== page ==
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The most important questions on earth

Dr. Jim Denison is the CEO of Denison Forum.
His Daily Article and podcast globally reach over 160,000 subscribers. Dr. Denison guides readers to discern today’s news—biblically. He is the author of multiple books and has taught on the philosophy of religion and apologetics at several seminaries. Prior to launching Denison Forum in 2009, he pastored churches in Texas and Georgia. He holds a Ph.D and a Master of Divinity from Southwestern Baptist Theological Seminary. Jim and his wife, Janet, live in Dallas, Texas. They have two sons and four grandchildren.

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Topical Scripture: Revelation 21:1-5

A dear friend sent me this story. A man says, “I’ve been married 25 years. I took a look at my wife one day and said, ‘Honey, 25 years ago we had a cheap apartment, a cheap car, slept on a sofa bed and watched a 10-inch black and white TV, but I got to live with a hot 25 year old blonde. Now we have a nice house, nice car, big bed and plasma screen TV, but I’m living with a 50 year old woman. It seems to me that you are not holding up your side of things.’

“My wife is a very reasonable woman. She told me to go out and find a hot 25 year old blonde, and she would make sure that I would once again be living in a cheap apartment.”

Some discussions are just not worth having. We should declare victory and go home, because we’re going to lose, anyway. Other discussions are crucial to our lives, families, and future.

We learned this week that North Korea is close to testing a long-range ballistic missile launch. South Dakota voters this fall will decide the fate of a law which would ban most abortions in the state; other states will be watching closely. Iran is being urged to suspend its uranium enrichment program. We could go on.

But none of these issues, as vital as they are, is as significant as the discussion we need to have this morning. We’re going to talk today about the most important question on earth. I need to ask it with you, and show you why it is so vital to your life today.

What is heaven like?

Let’s set out the context and parameters for our discussion. Our text talks about heaven. We’ve been watching Jesus reveal himself to us through the Revelation, not as The DaVinci Code’s human prophet but as the King of Kings and Lord of Lords. Today he wants to show us his home.

First, his word says that heaven is a real place. John said, “I saw a new heaven and a new earth” (Revelation 21:1). He didn’t feel it, or dream of it, or hear about it. He saw it, and we only see things which are. Jesus said, “In my Father’s house are many rooms; if it were not so, I would have told you. I am going there to prepare a place for you” (John 14.2).

Heaven is a real place.

Second, heaven is a blessed place (v. 4). Because God is there, all that is perfect is there as well. There will be no death in heaven, thus no mourning or crying or pain. Our greatest enemy will trouble us no more. You’ll be glad you’re there.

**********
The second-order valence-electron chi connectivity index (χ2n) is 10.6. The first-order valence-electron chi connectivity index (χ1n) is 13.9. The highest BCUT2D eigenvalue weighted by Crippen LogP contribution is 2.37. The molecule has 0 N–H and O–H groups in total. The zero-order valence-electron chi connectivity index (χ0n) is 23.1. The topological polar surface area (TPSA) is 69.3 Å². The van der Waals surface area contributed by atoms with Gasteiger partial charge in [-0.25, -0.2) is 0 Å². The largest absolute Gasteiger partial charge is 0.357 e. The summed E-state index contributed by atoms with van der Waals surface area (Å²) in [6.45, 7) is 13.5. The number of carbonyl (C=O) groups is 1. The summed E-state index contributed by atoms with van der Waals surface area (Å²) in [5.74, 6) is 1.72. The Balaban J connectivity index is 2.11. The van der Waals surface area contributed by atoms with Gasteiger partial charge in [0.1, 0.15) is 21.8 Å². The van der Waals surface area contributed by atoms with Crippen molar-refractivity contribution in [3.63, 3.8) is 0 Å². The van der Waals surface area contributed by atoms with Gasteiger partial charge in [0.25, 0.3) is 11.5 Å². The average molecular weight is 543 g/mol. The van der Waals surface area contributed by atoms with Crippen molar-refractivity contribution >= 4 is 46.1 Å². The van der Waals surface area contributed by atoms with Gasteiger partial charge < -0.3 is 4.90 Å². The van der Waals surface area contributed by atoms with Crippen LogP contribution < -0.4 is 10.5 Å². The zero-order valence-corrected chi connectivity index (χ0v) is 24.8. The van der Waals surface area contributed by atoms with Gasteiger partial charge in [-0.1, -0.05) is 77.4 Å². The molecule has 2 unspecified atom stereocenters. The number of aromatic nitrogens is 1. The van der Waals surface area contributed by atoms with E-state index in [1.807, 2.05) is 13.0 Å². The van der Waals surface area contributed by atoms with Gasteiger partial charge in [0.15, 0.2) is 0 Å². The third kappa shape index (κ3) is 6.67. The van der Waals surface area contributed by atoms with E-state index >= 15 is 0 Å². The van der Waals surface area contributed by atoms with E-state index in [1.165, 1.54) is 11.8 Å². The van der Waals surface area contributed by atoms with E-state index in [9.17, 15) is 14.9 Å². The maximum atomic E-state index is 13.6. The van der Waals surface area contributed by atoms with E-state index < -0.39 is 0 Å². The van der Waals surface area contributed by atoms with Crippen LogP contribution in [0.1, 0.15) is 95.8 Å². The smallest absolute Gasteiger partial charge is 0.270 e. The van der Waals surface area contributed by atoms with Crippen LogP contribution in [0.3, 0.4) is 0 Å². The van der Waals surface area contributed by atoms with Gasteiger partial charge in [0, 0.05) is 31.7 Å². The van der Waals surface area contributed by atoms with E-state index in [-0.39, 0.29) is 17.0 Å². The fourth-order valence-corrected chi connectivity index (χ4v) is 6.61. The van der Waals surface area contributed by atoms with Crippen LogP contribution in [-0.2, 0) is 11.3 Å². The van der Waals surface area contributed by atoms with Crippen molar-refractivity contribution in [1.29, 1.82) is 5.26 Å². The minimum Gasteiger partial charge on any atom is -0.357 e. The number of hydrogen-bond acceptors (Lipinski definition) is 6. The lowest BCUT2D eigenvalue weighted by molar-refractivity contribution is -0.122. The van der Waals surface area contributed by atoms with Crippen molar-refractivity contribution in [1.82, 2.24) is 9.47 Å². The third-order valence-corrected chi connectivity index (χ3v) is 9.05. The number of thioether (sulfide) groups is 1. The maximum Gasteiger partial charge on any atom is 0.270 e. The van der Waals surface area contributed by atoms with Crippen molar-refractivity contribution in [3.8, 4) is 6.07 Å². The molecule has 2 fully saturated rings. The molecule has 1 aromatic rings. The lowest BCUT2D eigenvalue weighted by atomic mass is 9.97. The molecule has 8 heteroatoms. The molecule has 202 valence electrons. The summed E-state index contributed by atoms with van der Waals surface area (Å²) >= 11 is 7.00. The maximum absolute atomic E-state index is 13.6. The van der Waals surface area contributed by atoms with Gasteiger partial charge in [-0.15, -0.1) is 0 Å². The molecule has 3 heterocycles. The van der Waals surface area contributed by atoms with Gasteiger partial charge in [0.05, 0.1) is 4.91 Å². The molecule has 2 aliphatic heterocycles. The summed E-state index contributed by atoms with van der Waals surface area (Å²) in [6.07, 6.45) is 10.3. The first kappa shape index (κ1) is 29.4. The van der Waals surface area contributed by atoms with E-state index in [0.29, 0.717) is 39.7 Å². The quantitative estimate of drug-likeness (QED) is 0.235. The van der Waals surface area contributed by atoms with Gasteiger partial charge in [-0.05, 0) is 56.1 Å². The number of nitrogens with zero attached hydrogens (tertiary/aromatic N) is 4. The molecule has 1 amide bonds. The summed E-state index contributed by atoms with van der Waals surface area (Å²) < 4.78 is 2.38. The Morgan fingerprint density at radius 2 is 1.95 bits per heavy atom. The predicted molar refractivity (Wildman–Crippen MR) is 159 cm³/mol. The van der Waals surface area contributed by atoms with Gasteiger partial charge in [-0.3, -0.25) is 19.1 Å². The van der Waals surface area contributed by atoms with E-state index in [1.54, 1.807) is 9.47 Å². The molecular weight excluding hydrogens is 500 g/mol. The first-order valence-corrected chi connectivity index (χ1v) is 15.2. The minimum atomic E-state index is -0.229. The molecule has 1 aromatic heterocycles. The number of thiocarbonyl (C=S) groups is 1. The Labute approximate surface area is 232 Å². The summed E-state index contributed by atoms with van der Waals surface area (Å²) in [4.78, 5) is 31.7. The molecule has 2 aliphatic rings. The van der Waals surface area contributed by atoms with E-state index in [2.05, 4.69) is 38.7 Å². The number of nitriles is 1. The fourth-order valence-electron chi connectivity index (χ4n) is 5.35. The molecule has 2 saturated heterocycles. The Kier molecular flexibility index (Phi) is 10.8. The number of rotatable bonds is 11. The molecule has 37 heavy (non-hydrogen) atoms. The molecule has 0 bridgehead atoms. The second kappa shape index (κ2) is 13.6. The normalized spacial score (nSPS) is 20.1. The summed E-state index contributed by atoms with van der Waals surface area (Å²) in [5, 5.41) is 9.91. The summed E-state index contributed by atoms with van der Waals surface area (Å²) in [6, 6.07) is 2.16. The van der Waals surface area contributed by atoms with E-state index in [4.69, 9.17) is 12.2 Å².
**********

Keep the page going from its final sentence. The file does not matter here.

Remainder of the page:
Third, heaven is a place of great reward. Jesus told us to “store up for yourselves treasures in heaven” (Matthew 6:20). The psalmist testified, “You will fill me with joy in your presence, with eternal pleasures at your right hand” (Psalm 16:11). Our reward is forever, “an inheritance that can never perish, spoil or fade–kept in heaven for you” (1 Peter 1:4).

Is heaven real?

Now, let’s see if we believe everything we’ve learned thus far. Raise your hand if you believe in heaven. But I’m afraid there’s a “but.” In the back of your mind, is there ever a glimmer of doubt that maybe it’s not really true? That those you love who have died are really just dead? That this is all there is, and heaven is what we hope for but aren’t sure really exists?

I was in Houston a few months ago, and stopped at my father’s grave. The greatest tragedy of my life is that my father never met my sons. My spiritual side is sure he’s in heaven. My human side hopes so. I want there to be more than this. I want to see him again. I want him to meet my sons one day. I hope it’s true.

I’ve spoken with several people in recent weeks who tell me that they do not believe in an afterlife. Most of us are sophisticated, scientific people. It’s hard for many of us to believe what we cannot understand or verify through our experience, science, or logic. It’s hard to believe what we cannot prove.

Freud said that God is a projection of our need for an ideal father. By extension, heaven is a projection of our need to live forever. We conjure up the concept to make ourselves feel better about our finite time on earth.

Marx called religion the “opiate of the people.” Unfortunately, he’s sometimes right. During the horrific days of slavery, a slaveowner was happy for his slaves to believe that they would be rewarded in heaven if they were obedient on earth.

When I’ve thought about this issue in the past, it’s always comforted me to remember that every culture known to history has a sense of something beyond this world.